At first, it seemed that the chocolate/cream cheese hamantaschen were in the lead because we couldn’t stop talking about them. But when the judging had finished, and we tallied the votes, the dark horse blueberry hamantaschen came in first! The chocolate ones came in as a close second, and the prune/mun and the lekvar/apricot ones tied for third.
At this point, we revealed the bakers:
The winning blueberry hamantaschen were made by none other than docent Robyn Hughes!
The chocolate and cream cheese hamantaschen were made by our Marketing and Development Manager, Rachel Kassman.
The prune and mun hamantaschen were made by archives volunteer Dana Willan.
And, of course, the lekvar and apricot hamantaschen were made by me.
Congratulations and Mazel Tov to Robyn Hughes, who gets the glory and bragging rights for making the best hamantaschen…until next year!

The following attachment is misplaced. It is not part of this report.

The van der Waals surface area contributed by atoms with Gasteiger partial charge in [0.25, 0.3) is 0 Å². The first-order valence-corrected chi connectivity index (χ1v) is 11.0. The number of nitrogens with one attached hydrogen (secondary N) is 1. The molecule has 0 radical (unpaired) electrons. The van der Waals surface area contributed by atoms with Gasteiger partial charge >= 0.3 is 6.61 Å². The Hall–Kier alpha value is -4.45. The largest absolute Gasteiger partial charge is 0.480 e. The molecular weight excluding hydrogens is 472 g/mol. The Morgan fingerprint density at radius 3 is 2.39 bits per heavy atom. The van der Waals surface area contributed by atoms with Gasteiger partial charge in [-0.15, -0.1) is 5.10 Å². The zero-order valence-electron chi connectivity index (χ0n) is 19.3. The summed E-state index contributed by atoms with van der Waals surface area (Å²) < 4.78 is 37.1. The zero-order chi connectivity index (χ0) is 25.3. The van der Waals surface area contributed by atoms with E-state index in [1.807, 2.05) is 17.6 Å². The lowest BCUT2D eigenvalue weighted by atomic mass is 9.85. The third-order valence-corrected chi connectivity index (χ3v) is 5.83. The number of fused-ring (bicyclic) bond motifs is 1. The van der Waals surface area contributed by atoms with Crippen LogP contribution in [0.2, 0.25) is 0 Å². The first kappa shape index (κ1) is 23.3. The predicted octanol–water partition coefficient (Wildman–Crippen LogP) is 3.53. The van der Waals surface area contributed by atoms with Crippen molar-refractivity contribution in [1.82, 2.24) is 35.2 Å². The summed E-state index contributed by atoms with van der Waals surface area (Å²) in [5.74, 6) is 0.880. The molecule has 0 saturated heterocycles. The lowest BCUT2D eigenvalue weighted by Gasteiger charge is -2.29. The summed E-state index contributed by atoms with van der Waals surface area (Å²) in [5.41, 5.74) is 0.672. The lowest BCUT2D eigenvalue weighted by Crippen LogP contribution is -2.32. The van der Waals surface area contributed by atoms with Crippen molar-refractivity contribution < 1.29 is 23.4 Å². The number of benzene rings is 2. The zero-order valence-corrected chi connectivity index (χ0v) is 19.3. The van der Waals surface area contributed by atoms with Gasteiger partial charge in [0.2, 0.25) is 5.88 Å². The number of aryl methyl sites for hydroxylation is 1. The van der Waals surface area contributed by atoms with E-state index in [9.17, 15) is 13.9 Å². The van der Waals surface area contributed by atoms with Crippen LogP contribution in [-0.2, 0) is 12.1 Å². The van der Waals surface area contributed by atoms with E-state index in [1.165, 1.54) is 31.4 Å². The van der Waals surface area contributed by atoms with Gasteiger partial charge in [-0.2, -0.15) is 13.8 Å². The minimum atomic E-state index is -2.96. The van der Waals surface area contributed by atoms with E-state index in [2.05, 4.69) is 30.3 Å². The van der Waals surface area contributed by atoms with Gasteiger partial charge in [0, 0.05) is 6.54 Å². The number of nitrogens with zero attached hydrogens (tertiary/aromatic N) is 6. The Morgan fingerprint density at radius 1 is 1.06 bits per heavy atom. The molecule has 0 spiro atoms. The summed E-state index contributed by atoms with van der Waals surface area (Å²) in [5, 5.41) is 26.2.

Thank you to everyone who participated, both has bakers and judges!
A blog post by Visitor Services Coordinator Abby Krolik. To read more posts by Abby, click HERE.
Posted on November 5th, 2012 by Rachel
A blog post by Visitor Services Coordinator Abby Krolik.
As Hurricane Sandy finally left us, we welcomed in the cold weather with D.C. food blogger, Olga Berman, who showed us how to make her family’s recipe for warm borsch (beet soup). Her recipe can be found if you search “borsch” on her blog at www.mangotomato.com.
Olga Berman tells us the importance of adaptability and improvisation in cooking (note her improvised pot lid!)
Potatoes and beets cooking side by side.
Olga tastes each one to make sure the seasoning is just right.
The best part—we get to eat it!
Be sure not to miss our next LATE NIGHT ON LLOYD STREET program: ESTHERFEST! on December 6th, 6-9pm.
ESTHERFEST is also the second program in this year’s Brews & Schmooze Young Adult Series.